Another tip I would recommend is refreshing up on your previous year’s math concepts. One of the most difficult parts of returning to school with math is carrying over the skills you learned. Unlike other subjects, math tacks on the cumulative information that you have been learning since middle school. Going to Khan Academy or simply watching review videos on YouTube will help tremendously in starting the school year off strong and with a high grade.

For those taking AP classes, another huge tip I would recommend is buying test prep books at the beginning of the school year, along with reading the basics of the class which is available on the college board website. AP classes throw so much information at you all at once. Having a very simple basic understanding of what you are going to learn will help. Also with review books, you can make sure you understand each concept as you learn it by trying the practice questions.

Although these tips are simple and seem quite basic or unnecessary, they will be very beneficial once you begin receiving 2 assignments for each of your 7 classes. These small changes and advancements will put you ahead and will helps you receive that strong starting grade that is crucial in determining how you will success in a class. 

–Lilly G.

Staying Focused During Summer

Making sure to stay focused and on task is hard during the school year, but it can be especially hard over the summer. With little to no daily structure to keep us in check, we often fall into the pattern of waking up late, doing little with our days, going to bed late, and repeat. I find myself falling into this routine every summer, then finding it hard to bounce back when the school year starts again. So I’m setting goals for myself this summer and I urge you to do the same.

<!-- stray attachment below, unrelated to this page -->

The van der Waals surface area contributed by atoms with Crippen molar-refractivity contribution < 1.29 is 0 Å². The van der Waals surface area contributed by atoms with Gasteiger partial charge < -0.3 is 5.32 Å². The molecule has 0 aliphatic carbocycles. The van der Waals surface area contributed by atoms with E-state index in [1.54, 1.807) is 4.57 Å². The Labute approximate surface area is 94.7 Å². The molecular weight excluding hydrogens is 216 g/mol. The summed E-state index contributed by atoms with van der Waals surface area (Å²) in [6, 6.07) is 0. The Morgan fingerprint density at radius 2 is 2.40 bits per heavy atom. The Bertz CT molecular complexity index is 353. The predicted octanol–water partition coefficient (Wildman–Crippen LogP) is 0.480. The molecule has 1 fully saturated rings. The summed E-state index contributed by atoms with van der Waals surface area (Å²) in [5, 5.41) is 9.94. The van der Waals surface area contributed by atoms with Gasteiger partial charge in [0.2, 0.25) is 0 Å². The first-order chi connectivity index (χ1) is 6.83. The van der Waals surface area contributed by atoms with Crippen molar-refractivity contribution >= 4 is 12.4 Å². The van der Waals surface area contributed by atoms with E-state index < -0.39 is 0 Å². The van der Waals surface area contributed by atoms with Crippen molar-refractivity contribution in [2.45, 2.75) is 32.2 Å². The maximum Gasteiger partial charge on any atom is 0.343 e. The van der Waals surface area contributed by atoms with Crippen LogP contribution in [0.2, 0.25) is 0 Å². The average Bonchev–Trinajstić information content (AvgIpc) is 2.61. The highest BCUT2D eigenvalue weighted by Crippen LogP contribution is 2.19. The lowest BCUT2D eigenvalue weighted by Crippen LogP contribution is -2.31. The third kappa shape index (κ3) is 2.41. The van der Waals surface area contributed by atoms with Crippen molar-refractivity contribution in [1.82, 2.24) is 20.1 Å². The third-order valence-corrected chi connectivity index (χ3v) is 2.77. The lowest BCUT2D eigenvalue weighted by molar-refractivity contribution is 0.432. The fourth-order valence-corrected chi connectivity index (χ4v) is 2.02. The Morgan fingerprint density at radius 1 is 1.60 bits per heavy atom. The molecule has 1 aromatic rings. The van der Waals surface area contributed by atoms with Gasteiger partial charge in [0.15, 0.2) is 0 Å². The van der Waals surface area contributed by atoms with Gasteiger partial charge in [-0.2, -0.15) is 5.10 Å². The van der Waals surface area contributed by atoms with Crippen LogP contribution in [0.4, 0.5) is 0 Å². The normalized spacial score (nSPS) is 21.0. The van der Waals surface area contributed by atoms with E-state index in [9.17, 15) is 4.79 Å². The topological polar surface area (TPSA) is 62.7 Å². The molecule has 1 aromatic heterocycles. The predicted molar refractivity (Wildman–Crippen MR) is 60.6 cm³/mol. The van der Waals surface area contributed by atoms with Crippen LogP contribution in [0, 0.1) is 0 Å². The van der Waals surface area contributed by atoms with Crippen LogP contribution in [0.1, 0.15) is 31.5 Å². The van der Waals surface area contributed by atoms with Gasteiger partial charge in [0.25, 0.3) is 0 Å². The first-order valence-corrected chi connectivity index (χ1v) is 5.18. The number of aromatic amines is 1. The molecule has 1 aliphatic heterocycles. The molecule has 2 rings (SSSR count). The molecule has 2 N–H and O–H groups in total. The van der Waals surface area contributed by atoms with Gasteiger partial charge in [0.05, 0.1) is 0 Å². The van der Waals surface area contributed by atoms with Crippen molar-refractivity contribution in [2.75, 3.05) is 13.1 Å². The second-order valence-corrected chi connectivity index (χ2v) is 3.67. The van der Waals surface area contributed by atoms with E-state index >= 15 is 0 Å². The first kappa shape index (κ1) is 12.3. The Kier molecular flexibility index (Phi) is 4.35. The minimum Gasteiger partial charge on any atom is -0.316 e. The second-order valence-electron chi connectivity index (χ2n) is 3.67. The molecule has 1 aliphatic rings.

One of the big things that I think helps is to make sure that the routine we keep during the school year stays around the same during the summer. Sure, waking up at 4:45 A.M. is unreasonable to ask of anyone, but maybe being awake by 8:30 A.M. is more manageable. By getting up at the same time every day, we are training our bodies to make sure that we have a schedule for the day. The same goes for going to bed. Try to go to bed at 11 P.M. rather than 1:30 A.M. With a solid schedule in place, you might find yourself with more free time than you thought. This then creates not only more time to do any summer school or reading that needs to be done, but also more time for hanging out with friends. 

Also making sure our brains stay engaged is important. Making sure that we are doing little things to stay on top of our learning, such as finding a book or topic that interests us and learning more about it, can help us as we go into the next school year. I have found in years past, and this year with summer starting out, that I am able to ease back into the school year much better with a routine and something to keep my brain focused during this break. So in between sleeping in more than usual and hanging out with friends, make sure to take the time to create your own routine and keep engaged. 

-Danielle B.